Charles Spurgeon gives an affectionate call to pastors to stir up the gifts which the Holy Spirit has imparted to them. He reminds them to cultivate their natural and spiritual qualifications for the ministry. Spurgeon writes:
One thing is past all question; we shall bring our Lord most glory if we get from Him much grace. If I have much faith, so that I can take God at His word; much love, so that the zeal of His house eats me up; much hope, so that I am assured of fruit from my labor; much patience, so that I can endure hardness for Jesus’ sake; then I shall greatly honor my Lord and King. Oh, to have much consecration, my whole nature being absorbed in His service; then, even though my talents may be slender, I shall make my life to burn and glow with the glory of the Lord! This way of grace is open to us all. To be saintly is within each Christian’s reach, and this is the surest method of honoring God. Though the preacher may not collect more than a hundred in a village chapel to hear him speak, he may be such a man of God that his little church will be choice seed-corn, each individual worthy to be weighed against gold. The preacher may not get credit for his work in the statistics which reckon scores and hundreds; but in that other book, which no secretary could keep, where things are weighed rather than numbered, the worker’s register will greatly honor his Master.
Brethren, my desire is to do everything for the Lord in first-rate style. We are all of us eager to do much for the Lord, but there is a more excellent way. With ringing trowel we strike away and build a wall, and girdle a city in six months: the aforesaid wall will be down in six days afterwards. It would be better to do more by doing less. Thoroughness is infinitely preferable to superficial area. It is well to work for God microscopically; each tiny bit of our work should bear the closest inspection. The work of the Church had need be done in perfect fashion; for her flaws are sure to show themselves in exaggerated form before long. The sins of today are the sorrows of ages. . . . How slight a deviation from the right line may involve ages of dreary labor! Our Puritan forefathers raised their walls, and laid their stones in fair colors, building well the city of God. Then that greatest of heroes, Oliver Cromwell, looked upon them, and lent his aid. He handled the sword of steel as few have ever done, but his carnal weapon agreed not with the temple of the Lord. The Lord seemed to say to him, even as He said unto David, “Thou shalt not build an house for My Name, because thou hast been a man of war, and hast shed blood.” Therefore Puritanism had to come down, with all its exceeding stateliness of holiness, because its sons saw not that the Kingdom of the Lord is not of Church and State, nor of the law of nations, but purely of the Spirit of the Lord. We, upon whom the ends of the world are come, must be careful that we do not send the armies of the Lord wandering for another forty years in the wilderness, when Canaan else had been so near. The Lord help us to be workmen that need not to be ashamed, rightly dividing the Word of truth! May we live in the eye of the ages, past and future; above all, may we live as seeing Him who is invisible! (“What We Would Be”)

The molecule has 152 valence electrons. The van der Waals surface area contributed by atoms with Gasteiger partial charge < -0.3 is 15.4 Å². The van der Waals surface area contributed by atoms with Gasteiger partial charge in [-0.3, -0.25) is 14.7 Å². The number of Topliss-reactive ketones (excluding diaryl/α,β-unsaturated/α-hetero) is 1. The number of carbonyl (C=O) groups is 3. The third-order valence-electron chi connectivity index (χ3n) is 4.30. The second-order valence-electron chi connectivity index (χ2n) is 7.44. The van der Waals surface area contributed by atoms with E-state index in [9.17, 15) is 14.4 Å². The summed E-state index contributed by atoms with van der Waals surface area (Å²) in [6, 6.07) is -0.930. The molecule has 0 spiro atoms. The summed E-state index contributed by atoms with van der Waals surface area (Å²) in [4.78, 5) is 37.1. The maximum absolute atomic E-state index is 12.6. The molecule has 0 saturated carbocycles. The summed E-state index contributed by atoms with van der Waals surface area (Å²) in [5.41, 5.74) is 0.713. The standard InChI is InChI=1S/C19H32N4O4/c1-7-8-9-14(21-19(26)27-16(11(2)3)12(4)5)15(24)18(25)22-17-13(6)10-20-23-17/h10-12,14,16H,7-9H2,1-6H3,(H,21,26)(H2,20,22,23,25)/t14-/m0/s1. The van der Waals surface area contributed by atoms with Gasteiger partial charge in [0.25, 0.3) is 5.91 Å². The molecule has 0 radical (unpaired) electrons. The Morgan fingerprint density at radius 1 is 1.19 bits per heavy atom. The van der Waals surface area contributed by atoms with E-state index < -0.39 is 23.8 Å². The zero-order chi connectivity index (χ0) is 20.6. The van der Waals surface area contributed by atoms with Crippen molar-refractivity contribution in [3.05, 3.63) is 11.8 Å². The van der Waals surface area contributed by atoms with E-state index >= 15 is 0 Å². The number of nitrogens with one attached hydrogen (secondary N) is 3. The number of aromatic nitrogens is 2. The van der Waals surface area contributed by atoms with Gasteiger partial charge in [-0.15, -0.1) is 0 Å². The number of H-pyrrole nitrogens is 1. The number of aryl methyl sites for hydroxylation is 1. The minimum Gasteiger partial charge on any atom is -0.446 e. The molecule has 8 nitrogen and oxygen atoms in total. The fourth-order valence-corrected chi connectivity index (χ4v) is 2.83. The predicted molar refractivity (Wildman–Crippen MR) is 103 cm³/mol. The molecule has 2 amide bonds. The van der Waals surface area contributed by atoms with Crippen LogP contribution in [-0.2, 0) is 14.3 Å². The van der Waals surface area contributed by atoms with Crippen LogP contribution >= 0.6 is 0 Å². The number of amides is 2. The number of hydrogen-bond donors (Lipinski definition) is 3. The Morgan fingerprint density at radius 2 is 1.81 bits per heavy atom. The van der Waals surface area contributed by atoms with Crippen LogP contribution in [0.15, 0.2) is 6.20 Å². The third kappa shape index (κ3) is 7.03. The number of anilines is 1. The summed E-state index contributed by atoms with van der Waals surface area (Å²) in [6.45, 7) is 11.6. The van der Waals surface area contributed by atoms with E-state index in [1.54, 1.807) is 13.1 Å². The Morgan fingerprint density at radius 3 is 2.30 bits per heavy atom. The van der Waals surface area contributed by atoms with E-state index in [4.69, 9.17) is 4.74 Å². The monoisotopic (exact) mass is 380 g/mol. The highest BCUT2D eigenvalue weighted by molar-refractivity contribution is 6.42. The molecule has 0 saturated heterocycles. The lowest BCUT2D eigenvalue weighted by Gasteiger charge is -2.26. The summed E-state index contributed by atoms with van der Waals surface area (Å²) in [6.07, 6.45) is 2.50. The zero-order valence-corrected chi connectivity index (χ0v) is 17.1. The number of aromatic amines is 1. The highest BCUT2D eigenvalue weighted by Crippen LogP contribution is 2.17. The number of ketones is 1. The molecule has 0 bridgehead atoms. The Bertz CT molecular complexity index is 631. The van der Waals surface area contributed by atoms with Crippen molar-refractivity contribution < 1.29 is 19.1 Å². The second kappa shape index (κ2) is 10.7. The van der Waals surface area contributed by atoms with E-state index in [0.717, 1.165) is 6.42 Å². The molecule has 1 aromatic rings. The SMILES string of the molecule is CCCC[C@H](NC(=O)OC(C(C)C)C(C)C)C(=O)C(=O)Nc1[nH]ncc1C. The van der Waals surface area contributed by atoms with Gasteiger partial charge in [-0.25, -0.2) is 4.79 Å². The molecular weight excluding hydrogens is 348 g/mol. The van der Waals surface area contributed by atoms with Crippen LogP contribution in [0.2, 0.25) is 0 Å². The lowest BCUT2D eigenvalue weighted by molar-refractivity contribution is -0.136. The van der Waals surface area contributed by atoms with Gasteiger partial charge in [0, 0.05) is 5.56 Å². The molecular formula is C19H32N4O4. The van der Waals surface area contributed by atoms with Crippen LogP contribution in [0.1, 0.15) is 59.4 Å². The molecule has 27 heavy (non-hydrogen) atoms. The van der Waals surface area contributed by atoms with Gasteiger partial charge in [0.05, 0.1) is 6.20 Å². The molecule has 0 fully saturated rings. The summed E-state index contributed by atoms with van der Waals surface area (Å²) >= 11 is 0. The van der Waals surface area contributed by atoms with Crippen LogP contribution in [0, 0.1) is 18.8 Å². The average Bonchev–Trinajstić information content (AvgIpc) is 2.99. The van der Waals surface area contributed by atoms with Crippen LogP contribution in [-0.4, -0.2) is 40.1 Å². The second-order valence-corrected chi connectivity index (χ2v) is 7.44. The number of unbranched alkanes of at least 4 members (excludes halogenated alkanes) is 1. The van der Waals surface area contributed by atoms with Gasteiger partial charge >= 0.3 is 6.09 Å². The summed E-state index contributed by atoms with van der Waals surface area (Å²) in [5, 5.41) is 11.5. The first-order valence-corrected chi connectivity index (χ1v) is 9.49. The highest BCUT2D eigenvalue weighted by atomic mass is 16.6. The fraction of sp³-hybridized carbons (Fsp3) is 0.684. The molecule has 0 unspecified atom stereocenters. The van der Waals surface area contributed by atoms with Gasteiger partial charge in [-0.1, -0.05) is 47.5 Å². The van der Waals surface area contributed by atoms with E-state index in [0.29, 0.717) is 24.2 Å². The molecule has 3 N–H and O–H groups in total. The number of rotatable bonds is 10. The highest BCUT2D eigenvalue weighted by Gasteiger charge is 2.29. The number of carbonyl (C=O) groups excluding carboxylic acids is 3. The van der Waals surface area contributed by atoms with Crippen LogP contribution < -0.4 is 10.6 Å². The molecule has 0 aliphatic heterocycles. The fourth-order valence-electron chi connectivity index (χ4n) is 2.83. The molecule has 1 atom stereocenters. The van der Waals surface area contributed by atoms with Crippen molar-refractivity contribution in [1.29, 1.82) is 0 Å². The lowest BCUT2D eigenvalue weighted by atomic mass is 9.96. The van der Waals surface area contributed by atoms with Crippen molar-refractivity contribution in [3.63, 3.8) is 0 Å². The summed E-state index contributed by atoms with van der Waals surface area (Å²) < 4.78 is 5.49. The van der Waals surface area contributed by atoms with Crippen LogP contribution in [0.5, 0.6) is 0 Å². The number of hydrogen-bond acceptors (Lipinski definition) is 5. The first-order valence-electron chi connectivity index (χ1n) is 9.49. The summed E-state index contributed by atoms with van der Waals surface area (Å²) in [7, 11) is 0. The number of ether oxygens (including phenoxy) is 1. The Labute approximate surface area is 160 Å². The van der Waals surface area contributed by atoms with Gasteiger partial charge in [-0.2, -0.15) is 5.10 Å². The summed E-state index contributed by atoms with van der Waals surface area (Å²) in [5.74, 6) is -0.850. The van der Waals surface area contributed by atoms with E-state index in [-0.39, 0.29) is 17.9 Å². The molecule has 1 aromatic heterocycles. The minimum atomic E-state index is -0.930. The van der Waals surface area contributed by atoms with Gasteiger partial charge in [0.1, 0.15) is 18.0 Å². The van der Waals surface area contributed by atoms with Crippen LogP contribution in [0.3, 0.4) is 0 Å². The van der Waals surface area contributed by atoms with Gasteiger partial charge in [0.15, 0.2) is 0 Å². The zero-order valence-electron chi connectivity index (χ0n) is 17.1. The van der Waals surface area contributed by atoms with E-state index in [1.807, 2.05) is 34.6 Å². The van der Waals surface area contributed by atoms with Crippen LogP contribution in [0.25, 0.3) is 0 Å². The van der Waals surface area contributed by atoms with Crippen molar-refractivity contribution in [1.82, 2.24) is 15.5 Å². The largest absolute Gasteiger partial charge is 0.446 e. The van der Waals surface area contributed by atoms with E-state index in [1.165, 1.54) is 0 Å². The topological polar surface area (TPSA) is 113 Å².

Filed under: Bible, Christianity, Church Leadership, Faith, Grace, Holiness, Holy Spirit, Jesus Christ, Sermon | Tagged: Charles Spurgeon, Christian, David, God, Holy Spirit, Jesus, Lord, Oliver Cromwell | Comments Off